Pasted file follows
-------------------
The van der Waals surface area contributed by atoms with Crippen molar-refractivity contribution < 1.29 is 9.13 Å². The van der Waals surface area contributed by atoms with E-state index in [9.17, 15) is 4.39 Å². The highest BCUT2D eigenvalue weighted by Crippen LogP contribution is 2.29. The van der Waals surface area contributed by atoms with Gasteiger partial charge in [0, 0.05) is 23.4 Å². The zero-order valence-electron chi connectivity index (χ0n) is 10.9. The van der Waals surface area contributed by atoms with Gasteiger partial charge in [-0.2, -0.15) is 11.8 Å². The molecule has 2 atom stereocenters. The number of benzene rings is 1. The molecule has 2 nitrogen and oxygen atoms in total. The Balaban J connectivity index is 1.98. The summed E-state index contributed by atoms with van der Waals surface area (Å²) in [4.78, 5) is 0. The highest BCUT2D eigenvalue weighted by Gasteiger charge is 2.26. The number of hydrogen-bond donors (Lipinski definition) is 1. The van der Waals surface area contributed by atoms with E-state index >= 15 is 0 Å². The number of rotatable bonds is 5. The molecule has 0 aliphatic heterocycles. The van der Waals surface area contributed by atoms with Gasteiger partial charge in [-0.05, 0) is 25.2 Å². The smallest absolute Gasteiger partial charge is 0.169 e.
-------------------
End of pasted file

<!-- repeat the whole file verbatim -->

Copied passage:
The van der Waals surface area contributed by atoms with Crippen molar-refractivity contribution < 1.29 is 9.13 Å². The van der Waals surface area contributed by atoms with E-state index in [9.17, 15) is 4.39 Å². The highest BCUT2D eigenvalue weighted by Crippen LogP contribution is 2.29. The van der Waals surface area contributed by atoms with Gasteiger partial charge in [0, 0.05) is 23.4 Å². The zero-order valence-electron chi connectivity index (χ0n) is 10.9. The van der Waals surface area contributed by atoms with Gasteiger partial charge in [-0.2, -0.15) is 11.8 Å². The molecule has 2 atom stereocenters. The number of benzene rings is 1. The molecule has 2 nitrogen and oxygen atoms in total. The Balaban J connectivity index is 1.98. The summed E-state index contributed by atoms with van der Waals surface area (Å²) in [4.78, 5) is 0. The highest BCUT2D eigenvalue weighted by Gasteiger charge is 2.26. The number of hydrogen-bond donors (Lipinski definition) is 1. The van der Waals surface area contributed by atoms with E-state index >= 15 is 0 Å². The number of rotatable bonds is 5. The molecule has 0 aliphatic heterocycles. The van der Waals surface area contributed by atoms with Gasteiger partial charge in [-0.05, 0) is 25.2 Å². The smallest absolute Gasteiger partial charge is 0.169 e.